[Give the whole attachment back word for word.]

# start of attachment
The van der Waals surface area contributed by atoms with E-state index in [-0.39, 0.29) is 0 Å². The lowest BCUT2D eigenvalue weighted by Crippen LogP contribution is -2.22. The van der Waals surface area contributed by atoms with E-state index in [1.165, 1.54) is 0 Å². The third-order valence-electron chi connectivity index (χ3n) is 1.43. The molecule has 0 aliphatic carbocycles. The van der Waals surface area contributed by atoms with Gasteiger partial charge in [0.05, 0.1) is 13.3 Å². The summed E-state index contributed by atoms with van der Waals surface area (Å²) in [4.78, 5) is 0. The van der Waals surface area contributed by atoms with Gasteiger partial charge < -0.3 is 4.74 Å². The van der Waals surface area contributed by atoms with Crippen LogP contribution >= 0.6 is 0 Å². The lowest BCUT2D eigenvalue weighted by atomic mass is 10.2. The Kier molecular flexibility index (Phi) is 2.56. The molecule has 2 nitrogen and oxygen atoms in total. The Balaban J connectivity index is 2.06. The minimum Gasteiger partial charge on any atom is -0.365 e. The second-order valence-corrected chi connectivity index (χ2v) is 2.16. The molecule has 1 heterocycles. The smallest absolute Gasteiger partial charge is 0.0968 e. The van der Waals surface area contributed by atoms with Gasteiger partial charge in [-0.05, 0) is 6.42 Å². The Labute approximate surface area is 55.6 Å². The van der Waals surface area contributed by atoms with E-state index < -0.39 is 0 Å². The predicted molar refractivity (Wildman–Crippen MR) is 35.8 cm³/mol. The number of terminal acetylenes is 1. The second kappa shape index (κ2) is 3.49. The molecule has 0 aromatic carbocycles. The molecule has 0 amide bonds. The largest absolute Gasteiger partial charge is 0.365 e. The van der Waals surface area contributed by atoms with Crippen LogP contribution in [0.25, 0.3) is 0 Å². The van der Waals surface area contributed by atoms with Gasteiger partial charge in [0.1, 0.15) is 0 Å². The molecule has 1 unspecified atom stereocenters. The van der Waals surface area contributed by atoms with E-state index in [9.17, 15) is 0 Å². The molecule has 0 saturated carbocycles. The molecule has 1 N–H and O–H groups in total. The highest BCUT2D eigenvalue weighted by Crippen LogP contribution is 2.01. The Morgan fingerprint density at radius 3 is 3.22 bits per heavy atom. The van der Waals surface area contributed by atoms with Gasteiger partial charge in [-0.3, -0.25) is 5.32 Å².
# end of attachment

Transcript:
The van der Waals surface area contributed by atoms with E-state index in [-0.39, 0.29) is 0 Å². The lowest BCUT2D eigenvalue weighted by Crippen LogP contribution is -2.22. The van der Waals surface area contributed by atoms with E-state index in [1.165, 1.54) is 0 Å². The third-order valence-electron chi connectivity index (χ3n) is 1.43. The molecule has 0 aliphatic carbocycles. The van der Waals surface area contributed by atoms with Gasteiger partial charge in [0.05, 0.1) is 13.3 Å². The summed E-state index contributed by atoms with van der Waals surface area (Å²) in [4.78, 5) is 0. The van der Waals surface area contributed by atoms with Gasteiger partial charge < -0.3 is 4.74 Å². The van der Waals surface area contributed by atoms with Crippen LogP contribution >= 0.6 is 0 Å². The lowest BCUT2D eigenvalue weighted by atomic mass is 10.2. The Kier molecular flexibility index (Phi) is 2.56. The molecule has 2 nitrogen and oxygen atoms in total. The Balaban J connectivity index is 2.06. The minimum Gasteiger partial charge on any atom is -0.365 e. The second-order valence-corrected chi connectivity index (χ2v) is 2.16. The molecule has 1 heterocycles. The smallest absolute Gasteiger partial charge is 0.0968 e. The van der Waals surface area contributed by atoms with Gasteiger partial charge in [-0.05, 0) is 6.42 Å². The Labute approximate surface area is 55.6 Å². The van der Waals surface area contributed by atoms with E-state index < -0.39 is 0 Å². The predicted molar refractivity (Wildman–Crippen MR) is 35.8 cm³/mol. The number of terminal acetylenes is 1. The second kappa shape index (κ2) is 3.49. The molecule has 0 aromatic carbocycles. The molecule has 0 amide bonds. The largest absolute Gasteiger partial charge is 0.365 e. The van der Waals surface area contributed by atoms with Crippen LogP contribution in [0.25, 0.3) is 0 Å². The van der Waals surface area contributed by atoms with Gasteiger partial charge in [0.1, 0.15) is 0 Å². The molecule has 1 unspecified atom stereocenters. The van der Waals surface area contributed by atoms with E-state index in [9.17, 15) is 0 Å². The molecule has 0 saturated carbocycles. The molecule has 1 N–H and O–H groups in total. The highest BCUT2D eigenvalue weighted by Crippen LogP contribution is 2.01. The Morgan fingerprint density at radius 3 is 3.22 bits per heavy atom. The van der Waals surface area contributed by atoms with Gasteiger partial charge in [-0.3, -0.25) is 5.32 Å².